Our Army: Soldiers, Politics, and American Civil-Military Relations

Our Army: Soldiers, Politics, and American Civil-Military Relations

by Jason K. Dempsey
     
 

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ISBN-10: 0691142246

ISBN-13: 9780691142241

Pub. Date: 12/07/2009

Publisher: Princeton University Press

Conventional wisdom holds that the American military is overwhelmingly conservative and Republican, and extremely political. Our Army paints a more complex picture, demonstrating that while army officers are likely to be more conservative, rank-and-file soldiers hold political views that mirror those of the American public as a whole, and army personnel are

Overview

Conventional wisdom holds that the American military is overwhelmingly conservative and Republican, and extremely political. Our Army paints a more complex picture, demonstrating that while army officers are likely to be more conservative, rank-and-file soldiers hold political views that mirror those of the American public as a whole, and army personnel are less partisan and politically engaged than most civilians.

Assumptions about political attitudes in the U.S. Army are based largely on studies focusing on the senior ranks, yet these senior officers comprise only about 6 percent of America's fighting force. Jason Dempsey provides the first random-sample survey that also covers the social and political attitudes held by enlisted men and women in the army. Uniting these findings with those from another unique survey he conducted among cadets at the United States Military Academy on the eve of the 2004 presidential election, Dempsey offers the most detailed look yet at how service members of all ranks approach politics. He shows that many West Point cadets view political conservatism as part of being an officer, raising important questions about how the army indoctrinates officers politically. But Dempsey reveals that the rank-and-file army is not nearly as homogeneous as we think—or as politically active—and that political attitudes across the ranks are undergoing a substantial shift.

Our Army adds needed nuance to our understanding of a profession that seems increasingly distant from the average American.

Product Details

ISBN-13:
9780691142241
Publisher:
Princeton University Press
Publication date:
12/07/2009
Pages:
288
Product dimensions:
6.10(w) x 9.30(h) x 0.90(d)

Table of Contents

List of Illustrations xi

List of Tables xiii

Preface xv

Acknowledgments xvii

Chapter 1. Introduction 1

Citizenship and Service: A 2004 Survey of Army Personnel 5

The 2004 West Point Preelection Survey 7

Chapter 2. Soldiers and Politics 10

Historical Overview 10

From the Revolution to Civil War 10

Post-Civil War 13

Post-World War II 15

Post-Vietnam 20

After the Cold War 23

Implications for Civil-Military Relations 27

Chapter 3. An Overview of Army Demographics 34

The Army's Rank Structure 34

Gender, Race, and Ethnicity 35

Education and Income 38

Family and Region 40

The Virtual Army and Virtual Officer Corps 42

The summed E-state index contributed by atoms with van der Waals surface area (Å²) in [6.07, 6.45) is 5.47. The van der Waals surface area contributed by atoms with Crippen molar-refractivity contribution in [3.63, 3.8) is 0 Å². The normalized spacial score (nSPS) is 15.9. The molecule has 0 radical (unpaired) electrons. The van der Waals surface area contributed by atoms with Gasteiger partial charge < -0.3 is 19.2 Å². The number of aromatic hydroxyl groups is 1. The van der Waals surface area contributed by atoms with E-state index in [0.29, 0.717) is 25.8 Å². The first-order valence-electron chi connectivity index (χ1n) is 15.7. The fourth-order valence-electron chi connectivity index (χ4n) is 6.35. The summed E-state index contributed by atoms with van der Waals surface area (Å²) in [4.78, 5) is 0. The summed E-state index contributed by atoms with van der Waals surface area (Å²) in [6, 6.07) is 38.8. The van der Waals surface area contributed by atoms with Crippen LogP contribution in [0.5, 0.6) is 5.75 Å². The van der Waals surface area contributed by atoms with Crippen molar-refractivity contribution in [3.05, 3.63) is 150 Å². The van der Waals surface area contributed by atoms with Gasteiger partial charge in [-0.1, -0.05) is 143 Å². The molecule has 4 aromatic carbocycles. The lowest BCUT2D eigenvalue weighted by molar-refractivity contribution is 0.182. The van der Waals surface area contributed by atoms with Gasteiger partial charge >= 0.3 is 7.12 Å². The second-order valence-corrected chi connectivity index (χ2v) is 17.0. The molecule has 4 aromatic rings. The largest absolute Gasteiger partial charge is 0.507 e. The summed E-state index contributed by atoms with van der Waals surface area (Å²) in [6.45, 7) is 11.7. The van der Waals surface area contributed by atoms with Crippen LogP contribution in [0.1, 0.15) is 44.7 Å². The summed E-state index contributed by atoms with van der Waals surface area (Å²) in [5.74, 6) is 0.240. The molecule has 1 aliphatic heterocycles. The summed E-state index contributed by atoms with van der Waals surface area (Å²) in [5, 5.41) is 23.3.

Chapter 4. Social and Political Attitudes 45

Reasons for Joining 45

Views of the Army 47

Use of Military Force 48

Defense and Foreign Policy Spending 52

The Economy and Domestic Spending 54

Social Issues 60

Attitudes toward Issues of Gender and Race 63

Trust and Efficacy in Government 65

Conclusion 68

Chapter 5. Conservatism 70

Self-Identification 70

Opting In and Opting Out? 82

Social and Economic Dimensions of Conservatism 85

Conclusion 92

Chapter 6. Party Affiliation in the Army 95

Deriving Party Affiliation 95

Generic Party Identification 98

Identification with the Republican and Democratic Parties 101

Determinants of Republican Identification 105

The Meaning of Party Affiliation in the Army 109

Soldier and Officer Differences 111

Military and Civilian Differences 111

Republican-Democratic Differences 115

Party Affiliation and Foreign Policy 119

Conclusion 124

Chapter 7. Political Participation 127

Voting 129

Displaying Support 131

Donating Money 131

Determinants of Political Activity 132

Mobility and Ease of Voting 137

Efficacy and Political Participation 139

Partisanship and Political Participation 140

Army Culture 144

Self-Selection Effect 146

Conclusion 149

Chapter 8. The Army's Next Generation 152

Existing Research on Cadets and Socialization 153

Self-Selection 154

The Limits of Socialization 155

Shaping Political Attitudes? 157

The 2004 Cadet Preelection Survey 160

Cadet Demographics 161

The Composition and Role of West Point Instructors 164

Ideology and Party Affiliation 165

Indoctrination or Self-Selection? 166

Demographics 167

Institutional Pressure? 169

Perceptions and Expectations 172

Conclusion 174

Chapter 9. Army Attitudes in 2004 and Beyond 177

Conventional Wisdom and the Reality of Army Attitudes 178

A Generational Shift 184

Chapter 10. The Way Forward 187

The Future of American Civil-Military Relations 187

Leveraging the Institution for Political Gain 191

Fulfilling Professional Obligations 191

Translating Service into Privilege 192

Lessons from the Army's Birthday 194

Update: The 2008 Election 197

Afterword 201

Thoughts on Sparta . . . 201

. . . and Babylon 203

Appendix A: Citizenship and Service: A 2004 Survey of Army Personnel 207

Survey Method 207

Survey Response 210

Survey Weighting 214

Survey Instrument: C&S Survey 215

Appendix B: The 2004 Cadet Preelection Survey 223

Survey Instrument: The 2004 Cadet Preelection Survey 224

Appendix C: Comparison Surveys 240

Appendix D: The Virtual Army and Virtual Officer Corps 243

Appendix E: Rules Governing Political Participation of Members of the Army 245

Appendix F: Adjutant General's Absentee Voting Message 247

Bibiliography 249

Index 259

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